Legacies: A History Journal for Dallas and North Central Texas, Volume 26, Number 1, Spring 2014 Page: 34

This photo of the entrance to the S. S. Miramar
gives only a hint of what a substantial structure it
tion to the intrinsic value of the ring. Its loss was
"greater than death" and "no jocular matter":
I had intended to will it to the Metropolitan
Museum, where it would top all their jade
collections. . . . Cartier in Paris, Tiffany in
NewYork, had each said it was priceless as an
example of jade, and it was valued by them
at prices ranging from $1,100 to $5,000.. .
when my husband, months ago tried to coax
me to try to forget it and take my loss philo-
sophically, I but replied, with a choke in my
throat, that is (sic) was so irreplaceable, espe-
cially now since the war in China and that I
just couldn't bear it yet . . . I am heartbroken
... they do not allow jade of the kind I have
described to leave their country.45
A follow-up report the next day alluded to
an unnamed "illness" of 1936, and a long pattern
of conflict with servants over her possessions.46
The false imprisonment case against the Newtons
dissolved when it was revealed that the illiter-
ate Ricketts had signed the previous February a
written confession composed by an assistant D.A.
Ricketts sued the Newtons for $57,300 in dam-
ages; he settled for $500. Eventually the ring sur-
faced; it had been at 4005 Miramar all along.47
In 1939 Cosette built, without benefit of
permission from the township, a port cochere that
violated Highland Park's residential set-back or-
dinances; building inspectors halted construction

but did not enforce the township's order to tear it
down;48 this would prove to be a costly error for
the next two decades. When Cosette applied in
1941 to build a $250 "pergola" behind her house,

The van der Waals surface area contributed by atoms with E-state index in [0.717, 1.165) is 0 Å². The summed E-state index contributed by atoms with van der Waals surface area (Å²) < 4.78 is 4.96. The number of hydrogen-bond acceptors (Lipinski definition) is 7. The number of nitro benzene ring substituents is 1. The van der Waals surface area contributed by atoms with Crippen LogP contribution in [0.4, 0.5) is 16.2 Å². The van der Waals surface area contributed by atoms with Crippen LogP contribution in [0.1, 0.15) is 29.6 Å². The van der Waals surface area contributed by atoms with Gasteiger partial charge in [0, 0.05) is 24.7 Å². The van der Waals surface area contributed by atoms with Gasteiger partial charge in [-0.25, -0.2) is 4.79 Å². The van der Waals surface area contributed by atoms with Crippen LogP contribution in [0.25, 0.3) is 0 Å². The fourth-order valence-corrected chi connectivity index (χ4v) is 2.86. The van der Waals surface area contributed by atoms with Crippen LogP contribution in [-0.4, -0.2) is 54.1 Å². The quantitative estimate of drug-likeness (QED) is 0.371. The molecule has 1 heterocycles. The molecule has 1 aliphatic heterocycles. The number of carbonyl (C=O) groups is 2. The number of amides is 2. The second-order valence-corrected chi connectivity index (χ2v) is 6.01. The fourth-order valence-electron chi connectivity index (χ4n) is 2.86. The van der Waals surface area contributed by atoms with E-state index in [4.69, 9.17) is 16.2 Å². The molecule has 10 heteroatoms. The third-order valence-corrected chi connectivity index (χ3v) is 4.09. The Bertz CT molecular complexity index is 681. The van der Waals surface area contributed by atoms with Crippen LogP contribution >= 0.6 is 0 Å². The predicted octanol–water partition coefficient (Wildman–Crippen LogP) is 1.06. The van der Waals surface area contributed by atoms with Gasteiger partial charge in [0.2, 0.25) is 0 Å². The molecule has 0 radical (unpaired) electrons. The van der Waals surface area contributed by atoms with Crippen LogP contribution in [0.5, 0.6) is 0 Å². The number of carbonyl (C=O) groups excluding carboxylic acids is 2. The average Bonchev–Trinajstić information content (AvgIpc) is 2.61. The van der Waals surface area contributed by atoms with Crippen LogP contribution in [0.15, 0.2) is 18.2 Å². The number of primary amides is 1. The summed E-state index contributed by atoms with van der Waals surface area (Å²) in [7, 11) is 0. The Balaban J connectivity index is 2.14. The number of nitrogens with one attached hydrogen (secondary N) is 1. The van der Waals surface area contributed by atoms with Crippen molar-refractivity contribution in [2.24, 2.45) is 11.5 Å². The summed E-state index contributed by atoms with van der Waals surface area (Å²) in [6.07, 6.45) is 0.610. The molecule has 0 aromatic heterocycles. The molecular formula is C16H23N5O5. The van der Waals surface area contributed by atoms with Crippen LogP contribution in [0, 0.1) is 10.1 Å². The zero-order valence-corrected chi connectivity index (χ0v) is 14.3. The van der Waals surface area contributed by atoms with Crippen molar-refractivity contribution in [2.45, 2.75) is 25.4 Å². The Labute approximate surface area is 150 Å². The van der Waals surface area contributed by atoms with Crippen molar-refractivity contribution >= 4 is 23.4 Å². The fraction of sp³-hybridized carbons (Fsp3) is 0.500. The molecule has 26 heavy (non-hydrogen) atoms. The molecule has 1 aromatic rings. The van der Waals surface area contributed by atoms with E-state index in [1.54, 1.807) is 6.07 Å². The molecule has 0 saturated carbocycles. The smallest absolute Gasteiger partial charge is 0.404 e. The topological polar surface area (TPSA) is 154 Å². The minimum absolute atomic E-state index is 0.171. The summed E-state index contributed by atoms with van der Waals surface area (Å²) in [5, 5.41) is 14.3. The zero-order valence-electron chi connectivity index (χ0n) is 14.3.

the township of Highland Park, in good faith and
in the Highland Park way, granted her a permit.
Cosette became inspired by the pergola's grow-
ing resemblance to a ship, and expanded it ac-
cordingly. She claimed to have invested $60,000
in all on her "garden ship of dreams," installing
two fully electric kitchens, a dance floor, a PA sys-
tem, powder rooms, a drink machine, an upstairs
promenade, a pilot's wheel, as well as a "purser"
named Gloria Finley who would handle book-
ings.The coup degrace: a "pergola" of steel bars and
mesh shielded the steam-heated pool from prying
eyes next door.49
Five days after the Japanese attack on Pearl
Harbor, Cosette "launched" her ship by inviting
her Highland Park neighbors to a fete for the
township's six debutantes. "Dreams are the cargo,"
was the ship's motto; "Captain" Cosette, svelte and
fashion-forward in a pants suit and high heels,
played mistress of ceremonies via a loudspeaker.
Unfortunates not invited to the party could hear
loud ship's bells, sirens, and foghorns.50 The Morn-
ing News called it "sensational"; the neighbors
were less enthusiastic. Certainly no one's dreams
that night included an expensive voyage all the
way to the Texas Supreme Court.
As Cosette began to promote the space as
a meeting place to groups such as Hadassah and
the Career Girls Defense Corps, Highland Park
authorities voiced their displeasure, with a po-
lite inquiry about her purposes. In a long, effu-
sive written response, she attempted to frame her
activities as part of a desirable strenuous war ef-
fort, entreating authorities to "allow my ship to
serve."51 Court documents would later include
her publicity materials for the yacht, to prove in-
tent to commercialize the mock yacht by provid-
ing the name of the assistant who would handle
the bookings.The Atlantic Oil Company paid her
$100 for an event she staged, a fact that would not
go unnoticed by the authorities.
The first act of local vandalism against the
property occurred in late 1942, when the New-
tons discovered the china and crystal service for
150 in the mock ship's galley shattered and strewn

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Dallas Historical Society. Legacies: A History Journal for Dallas and North Central Texas, Volume 26, Number 1, Spring 2014, periodical, Spring 2014; Dallas, Texas. (https://texashistory.unt.edu/ark:/67531/metapth586972/m1/36/ocr/: accessed December 4, 2020), University of North Texas Libraries, The Portal to Texas History, https://texashistory.unt.edu; crediting Dallas Historical Society.

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